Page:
I don’t know this priest, but I have to take issue with the comment in the piece that it’s perfectly okay to invite someone who has been openly homophobic and antisemitic because they’re now show[ing] signs of reform. If someone has made a fucking career out of being homophobic and antisemitic, then before I considered them reformed enough to invite as a public speaker, I’d want a whole hell of a lot more than a few “signs”.

  • [] Jean Chretien, Roy Romanow And Roy McMurtry Condemn Doug Ford’s Use Of Notwithstanding Clause

    If you’ve been paying any attention to the news, you’ve probably heard about Doug Ford triggering a constitutional crisis by his use of Section 33 of the Charter of Rights and Freedoms – the “notwithstanding clause”. While the background of this crisis is a bit out of our jurisdiction, being primarily about politics, political power, and jurisdiction in provincial and municipal government, the Charter itself and the notwithstanding clause in particular are very much of concern to Canadian Atheist. Cutting through all the political theory and bullshit about the power balance between the electorate and their representatives and the “unelected” judiciary, the notwithstanding clause is ultimately nothing more than a way for governments to ignore our fundamental rights and freedoms. That’s not a matter of opinion; the only parts of our Constitution the notwithstanding clause applies to are the sections on fundamental freedoms, legal rights, and equality rights for citizens; you can’t use it to override, say, section 29, which enshrines publicly-funded separate and denominational schools. Its very existence has been described by several experts as a massive mistake, and now we have the framers themselves saying that it’s not being used as they intended. How did they intended it to be used? Aside from some vague hand-waving about “emergencies” or “exceptional situations”, the only answer we’ve gotten is… crickets.

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3 thoughts on “Weekly Update: to

  1. Thanks for the shoutouts!

    On the schools – the major reason the secular independent schools get less money per student overall is that 1/3 of the schools – representing 2/3 of the enrolment in secular independent schools – receive the smaller stipend of 35%. These would be the “elite” private schools who also charge tens of thousands of dollars of tuition. Whereas nearly all religious schools receive 50% funding.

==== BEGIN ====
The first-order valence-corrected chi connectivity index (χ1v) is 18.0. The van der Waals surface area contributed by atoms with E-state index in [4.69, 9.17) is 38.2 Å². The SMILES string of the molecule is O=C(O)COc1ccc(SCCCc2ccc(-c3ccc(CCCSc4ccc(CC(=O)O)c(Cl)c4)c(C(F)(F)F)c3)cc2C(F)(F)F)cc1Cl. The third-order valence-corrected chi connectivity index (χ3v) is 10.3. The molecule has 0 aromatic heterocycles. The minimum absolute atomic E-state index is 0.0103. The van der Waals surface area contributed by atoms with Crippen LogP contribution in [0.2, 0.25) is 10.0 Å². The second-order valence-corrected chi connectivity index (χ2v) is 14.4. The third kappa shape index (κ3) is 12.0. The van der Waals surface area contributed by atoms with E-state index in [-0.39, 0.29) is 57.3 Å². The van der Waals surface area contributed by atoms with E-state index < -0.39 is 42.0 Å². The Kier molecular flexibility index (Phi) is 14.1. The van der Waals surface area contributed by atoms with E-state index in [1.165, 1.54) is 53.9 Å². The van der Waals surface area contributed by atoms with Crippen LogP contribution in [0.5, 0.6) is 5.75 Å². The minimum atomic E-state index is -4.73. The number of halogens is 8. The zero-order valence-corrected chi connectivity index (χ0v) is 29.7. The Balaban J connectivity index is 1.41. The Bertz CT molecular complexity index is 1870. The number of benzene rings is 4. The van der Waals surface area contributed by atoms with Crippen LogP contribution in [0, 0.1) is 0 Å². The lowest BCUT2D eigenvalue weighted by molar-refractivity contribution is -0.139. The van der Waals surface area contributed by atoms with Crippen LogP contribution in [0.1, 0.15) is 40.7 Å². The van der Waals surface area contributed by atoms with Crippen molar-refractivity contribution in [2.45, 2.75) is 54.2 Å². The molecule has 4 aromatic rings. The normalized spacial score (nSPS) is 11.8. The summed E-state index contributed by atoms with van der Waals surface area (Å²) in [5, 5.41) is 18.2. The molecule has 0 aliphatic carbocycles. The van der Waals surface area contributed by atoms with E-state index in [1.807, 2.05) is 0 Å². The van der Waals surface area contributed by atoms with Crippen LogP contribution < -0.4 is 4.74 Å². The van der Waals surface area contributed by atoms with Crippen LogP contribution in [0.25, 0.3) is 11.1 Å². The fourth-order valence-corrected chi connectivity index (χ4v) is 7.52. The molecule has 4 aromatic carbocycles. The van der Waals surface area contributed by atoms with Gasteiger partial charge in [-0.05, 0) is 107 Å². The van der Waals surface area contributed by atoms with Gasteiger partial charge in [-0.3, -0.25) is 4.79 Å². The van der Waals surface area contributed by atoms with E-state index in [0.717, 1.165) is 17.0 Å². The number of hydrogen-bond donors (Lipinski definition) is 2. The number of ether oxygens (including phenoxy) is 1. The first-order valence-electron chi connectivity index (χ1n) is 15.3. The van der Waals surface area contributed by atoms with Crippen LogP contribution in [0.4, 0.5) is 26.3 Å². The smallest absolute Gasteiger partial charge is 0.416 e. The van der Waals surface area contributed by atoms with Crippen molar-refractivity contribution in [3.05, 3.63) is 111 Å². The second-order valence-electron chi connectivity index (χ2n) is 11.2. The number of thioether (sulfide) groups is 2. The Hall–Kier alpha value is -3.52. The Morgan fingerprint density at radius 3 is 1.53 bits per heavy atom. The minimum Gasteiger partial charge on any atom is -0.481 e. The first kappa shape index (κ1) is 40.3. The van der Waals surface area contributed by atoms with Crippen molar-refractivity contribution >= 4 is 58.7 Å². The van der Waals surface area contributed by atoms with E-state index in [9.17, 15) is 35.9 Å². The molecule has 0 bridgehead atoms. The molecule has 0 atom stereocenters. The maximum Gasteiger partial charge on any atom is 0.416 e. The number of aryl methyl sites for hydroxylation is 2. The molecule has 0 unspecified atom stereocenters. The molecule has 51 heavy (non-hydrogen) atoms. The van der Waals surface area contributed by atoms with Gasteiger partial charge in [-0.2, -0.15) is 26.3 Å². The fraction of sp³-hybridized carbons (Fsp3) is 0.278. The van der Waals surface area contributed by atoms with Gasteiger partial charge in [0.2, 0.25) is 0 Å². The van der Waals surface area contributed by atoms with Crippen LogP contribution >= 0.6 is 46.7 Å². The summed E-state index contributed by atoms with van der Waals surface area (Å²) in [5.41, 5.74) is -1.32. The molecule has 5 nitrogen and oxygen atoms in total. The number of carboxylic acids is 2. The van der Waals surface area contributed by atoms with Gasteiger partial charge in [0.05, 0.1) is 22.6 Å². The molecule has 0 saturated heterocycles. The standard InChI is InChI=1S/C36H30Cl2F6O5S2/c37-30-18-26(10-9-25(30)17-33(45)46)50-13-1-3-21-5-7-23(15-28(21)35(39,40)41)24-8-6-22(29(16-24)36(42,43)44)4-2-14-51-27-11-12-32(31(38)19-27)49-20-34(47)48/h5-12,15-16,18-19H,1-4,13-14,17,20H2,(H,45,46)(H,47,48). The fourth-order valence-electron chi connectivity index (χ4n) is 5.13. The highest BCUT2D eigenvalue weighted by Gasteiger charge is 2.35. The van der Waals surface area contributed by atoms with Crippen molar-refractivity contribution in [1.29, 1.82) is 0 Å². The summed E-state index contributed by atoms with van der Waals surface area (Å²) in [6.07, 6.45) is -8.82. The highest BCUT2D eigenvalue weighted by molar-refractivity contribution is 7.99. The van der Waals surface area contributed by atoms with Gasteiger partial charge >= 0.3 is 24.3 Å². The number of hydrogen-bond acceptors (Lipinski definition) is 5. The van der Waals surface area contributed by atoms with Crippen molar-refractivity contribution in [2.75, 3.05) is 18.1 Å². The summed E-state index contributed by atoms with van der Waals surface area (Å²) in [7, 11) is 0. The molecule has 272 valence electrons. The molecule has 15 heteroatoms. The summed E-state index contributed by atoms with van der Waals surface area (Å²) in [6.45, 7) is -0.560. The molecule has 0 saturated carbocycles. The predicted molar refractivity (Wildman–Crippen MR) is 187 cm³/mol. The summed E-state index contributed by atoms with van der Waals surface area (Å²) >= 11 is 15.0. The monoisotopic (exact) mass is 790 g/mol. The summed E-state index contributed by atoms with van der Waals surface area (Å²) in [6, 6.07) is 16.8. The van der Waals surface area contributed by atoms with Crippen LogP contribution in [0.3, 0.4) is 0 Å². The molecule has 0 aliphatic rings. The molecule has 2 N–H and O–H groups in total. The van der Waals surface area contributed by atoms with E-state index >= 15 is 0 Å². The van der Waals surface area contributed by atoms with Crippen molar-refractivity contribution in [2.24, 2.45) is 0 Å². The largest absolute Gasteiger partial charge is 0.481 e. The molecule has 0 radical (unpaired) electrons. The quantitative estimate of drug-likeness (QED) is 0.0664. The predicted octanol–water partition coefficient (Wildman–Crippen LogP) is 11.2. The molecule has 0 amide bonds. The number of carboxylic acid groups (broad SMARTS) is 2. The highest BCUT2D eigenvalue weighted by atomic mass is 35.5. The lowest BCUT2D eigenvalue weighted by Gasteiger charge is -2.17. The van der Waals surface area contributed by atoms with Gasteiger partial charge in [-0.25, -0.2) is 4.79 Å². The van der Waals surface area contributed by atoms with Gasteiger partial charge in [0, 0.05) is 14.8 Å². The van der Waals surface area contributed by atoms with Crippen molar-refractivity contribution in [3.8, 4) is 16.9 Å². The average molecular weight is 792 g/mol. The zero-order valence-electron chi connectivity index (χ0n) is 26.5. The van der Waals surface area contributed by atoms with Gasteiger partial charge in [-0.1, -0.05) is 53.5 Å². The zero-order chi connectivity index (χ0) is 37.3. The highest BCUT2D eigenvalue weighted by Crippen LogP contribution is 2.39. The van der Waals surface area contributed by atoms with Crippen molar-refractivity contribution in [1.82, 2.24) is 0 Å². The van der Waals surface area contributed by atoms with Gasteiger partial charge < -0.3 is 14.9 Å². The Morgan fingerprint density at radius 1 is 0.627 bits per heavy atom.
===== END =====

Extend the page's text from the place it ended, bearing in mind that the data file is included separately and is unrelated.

On Penticton, I hadn’t seen that article – good catch! It sounds like it’s a discussion that’s been going on for a few years in that community but it’s something that we should definitely highlight and a path for other municipalities to follow. And maybe Council did finally start down the path to phasing those exemptions out following our campaign.

    • Ah, so there are different funding tiers in BC. I wonder if that’s true in Ontario, too. I’ll have to check sometime.

      Your survey of BC municipalities’ permissive tax exemptions has inspired me to look into doing the same for Ontario. I don’t know if it will be possible for a single person with (currently) no clue about the property tax structures in the province to pull off in a sane amount of time (while simultaneously working on those other CA projects), particularly because things are much more complicated in Ontario, with multiple levels of “municipality” and whatnot (for example, my city Burlington is its own “single-tier” municipality, but also part of the “upper-tier” municipality of Halton and I think being “single-tier” means that Burlingon’s taxes are handled by Burlington even though most services (policing, waste, etc.) are handled by Halton). But it’s something I’ll look into.

      Regarding Penticton, I’m surprised more municipalities haven’t picked up the idea. Granted there are some places where the religious base is just too entrenched, but I’d wager most municipalities could get a politically cost-free cash infusion just by ending exemptions without benefits tests.

    • Submission to Special Senate Committee on the Charitable Sector
      Prepared by Ian Bushfield, Executive Director

      I just finished reading this submission and I certainly agree with everything it suggests. For anyone who has ever read up on Canadian Tax law in regards to religious organizations it is obvious that the real problem with the law has always been- “advancement of religion” as a charitable purpose.

      If and when religious organizations are treated the same as all other charities under tax law our tax system finally will be fair (instead of free, like it now is for religions).